who annually took groups of students to Kaghan to introduce them to the mountains. It was with the professor’s teams that Sabir first went climbing. But other than further toughening him up for the future, these climbs did little to develop his mountaineering skill. Being mere mountain walks, these adventures did not employ the use of technical mountaineering gear. The only implement that he learned to use at that time was the ice axe.
The summer of 1973 brought Nazir Sabir his first big break. On the bus home from Rawalpindi he got talking to a bunch of Japanese. They were coming up to reconnoitre Passu peak for a possible attempt the following year. Seeing his enthusiasm for high places, the leader agreed to take him on as a local guide. That year for the first time in his life Sabir walked up a glacier. But if he had dreamed of being part of the summit team, that was not to be. The leader denied Sabir a place because he had no climbing experience. Neither was there room for him, nor too had they brought the necessary gear. As a mail runner Sabir went back and forth between base camp and the higher camps. His spare time at base camp was employed to graduate beyond the ice axe: he learned the use of the various items used by mountaineers on snow, ice and rock.
The following year, 1974, a German Nanga Parbat expedition asked for fifteen young Hunza men. Sabir volunteered, once again in the hope of somehow getting up the mountain. Once again fortune did not smile upon him and he was not permitted beyond base camp. He was slowly learning the competitiveness of the mountaineering world. While it was full of stories of the largesse of the spirit and camaraderie among its fraternity, there was a good deal of strong feeling about not letting just about anyone climb on an expedition: it had to be climbing members only.
The break came in 1976 when a team of young army officers was attempting the virgin Paiju peak (6756 metres). While still at base camp before the summit attempt, these young men were to be trained by Alan Stack, a famous American mountaineer and pioneer of a number of new routes up El Capitan in the Bitter Root Range of Idaho-Montana. Once again it was the young Sabir’s passion that won him a place on the team as one of two civilians on an army expedition. Up on the mountain it was this same drive that got Sabir the privilege of leading some difficult mixed pitches of ice, snow and rock – a novice’s acid test.
Learning on the job, the team continued until one evening, just before sunset, they found themselves a mere 120 metres below the summit. With no tent, a snow hole was dug and the four of them crawled in for the night. While the others went in, as the youngest Sabir was expected to make the door of the hole. That is what he did occasionally leaving his post to stamp about on the two-metre snow plateau to keep the circulation going in his limbs. The shock came in the morning when Stack announced that they were returning to base camp.
Sabir was aghast: it had been hard work getting up as far as this; now with the prize of the virgin summit a mere hundred metres off, the team was being denied the honour of being the first men since the dawn of time to stand on the icy, wind-scoured apex of Paiju. Stack insisted that the team was in no position to climb. They had not slept well, none of them had eaten anything since lunch the day before and the going to the summit was treacherous.
One of the army officers had been in poor shape, but even the other seemed in tacit agreement with Stack. Sabir argued, and with such vehemence too that the instructor agreed to let him and the soldiers try their luck. That summer Paiju was conquered and only because one man did not submit to the leader to forego the peak. If Alan Stack were to be asked he would surely have something to say for the single-minded tenacity of his twenty year-old student. He would surely have marked him as a climber of great promise.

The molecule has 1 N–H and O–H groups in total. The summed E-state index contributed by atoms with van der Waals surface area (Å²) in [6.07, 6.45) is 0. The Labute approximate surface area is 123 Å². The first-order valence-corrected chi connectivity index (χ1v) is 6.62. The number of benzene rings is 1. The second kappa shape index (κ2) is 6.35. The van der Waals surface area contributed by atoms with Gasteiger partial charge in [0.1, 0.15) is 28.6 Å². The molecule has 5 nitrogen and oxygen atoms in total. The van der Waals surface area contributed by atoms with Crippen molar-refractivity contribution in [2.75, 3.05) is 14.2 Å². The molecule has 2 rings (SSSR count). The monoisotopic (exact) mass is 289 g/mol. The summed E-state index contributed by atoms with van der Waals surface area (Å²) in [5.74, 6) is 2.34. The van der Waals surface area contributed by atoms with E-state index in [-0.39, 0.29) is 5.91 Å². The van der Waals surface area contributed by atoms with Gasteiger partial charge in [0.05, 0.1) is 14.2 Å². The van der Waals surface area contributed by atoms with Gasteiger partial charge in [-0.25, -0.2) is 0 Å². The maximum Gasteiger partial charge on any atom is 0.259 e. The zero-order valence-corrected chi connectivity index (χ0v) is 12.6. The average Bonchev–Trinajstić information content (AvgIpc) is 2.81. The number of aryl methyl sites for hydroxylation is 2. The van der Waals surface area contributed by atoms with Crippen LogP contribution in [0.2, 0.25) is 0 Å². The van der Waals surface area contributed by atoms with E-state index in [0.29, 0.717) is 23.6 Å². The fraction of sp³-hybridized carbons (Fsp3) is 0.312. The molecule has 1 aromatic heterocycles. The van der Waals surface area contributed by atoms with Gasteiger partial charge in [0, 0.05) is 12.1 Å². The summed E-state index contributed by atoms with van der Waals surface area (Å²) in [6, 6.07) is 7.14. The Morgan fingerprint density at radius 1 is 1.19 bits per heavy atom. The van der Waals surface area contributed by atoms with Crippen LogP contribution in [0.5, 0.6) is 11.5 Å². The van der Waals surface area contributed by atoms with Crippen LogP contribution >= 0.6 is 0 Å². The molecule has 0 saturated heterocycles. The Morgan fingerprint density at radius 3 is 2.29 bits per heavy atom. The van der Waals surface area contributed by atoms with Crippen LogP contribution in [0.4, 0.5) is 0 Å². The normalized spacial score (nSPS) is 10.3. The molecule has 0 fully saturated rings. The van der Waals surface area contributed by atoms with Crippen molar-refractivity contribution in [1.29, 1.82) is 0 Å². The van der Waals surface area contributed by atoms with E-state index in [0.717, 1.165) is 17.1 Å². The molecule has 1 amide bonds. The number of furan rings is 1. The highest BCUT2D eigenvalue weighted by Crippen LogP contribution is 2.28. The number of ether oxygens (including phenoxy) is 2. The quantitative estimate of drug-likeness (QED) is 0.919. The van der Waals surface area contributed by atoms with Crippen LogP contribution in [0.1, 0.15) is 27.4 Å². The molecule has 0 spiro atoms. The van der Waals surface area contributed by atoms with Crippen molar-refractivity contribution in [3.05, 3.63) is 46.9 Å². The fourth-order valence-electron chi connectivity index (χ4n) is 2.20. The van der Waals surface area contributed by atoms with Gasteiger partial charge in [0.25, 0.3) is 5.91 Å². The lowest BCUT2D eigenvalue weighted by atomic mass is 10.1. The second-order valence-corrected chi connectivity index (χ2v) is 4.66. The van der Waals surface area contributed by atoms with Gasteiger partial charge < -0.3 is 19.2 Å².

His first encounter with K-2
as a climbing member with a Japanese team left Sabir in tears. At Camp 5, just when the summit seemed within reach, the weather broke forcing the summit team to abort and descend to Camp 3. When weather cleared a second attempt was made with K-2 looming above them in pristine white against a clear blue sky. But the mountain seemed to be taunting the climbers for when they were poised to make the summit bid from Camp 5, a white-out reduced visibility to zero. The expedition was called off. When the summit teams were re-united with those at base camp, they all wept.
K-2 now obsessed Nazir Sabir and when he was invited by the Japanese to join the 1981 expedition, he did not have to think twice. This time the mountain deigned to submit to Sabir and the thirteen Japanese. Two years earlier his older brother Inayat, a commando with the elite SSG, had disappeared on Diran peak in Hunza and the past summer Sabir had spent scouring the snow slopes of Diran in a vain attempt to recover the body. With the tragedy still fresh in their minds, he knew his parents would not permit him to attempt K-2. So he lied to them about going only as far as base camp.
At 106 metres below the summit, the leader told Sabir and his Japanese partner that they had only one hour to make the summit. If they were even a metre below the summit at the end of their hour, they were to return in order to permit the other summit teams to make their bids. With a vengeance bordering on madness, the two slogged up the snow and ice and as they neared the summit Sabir made one of those rare and magnanimous gestures not unheard of in climbing circles: he called upon the trailing Japanese to lead and take the glory of the summit. In the end the two walked up arm in arm.
In June 1931 a team led by Frank Smythe climbed the virgin Kamet in Nepal. Comprising of two other British members (including the legendary Eric Shipton) and two Sherpas, the team neared the summit. In view of the extremely good performance of the Sherpas in getting the team up, Smythe pushed Sherpa Lewa, the sirdar of the porters, ahead to become the first man to stand on Kamet. Though Sabir had not heard of this event, he possessed that largess of the spirit to emoolate this most generous of gestures.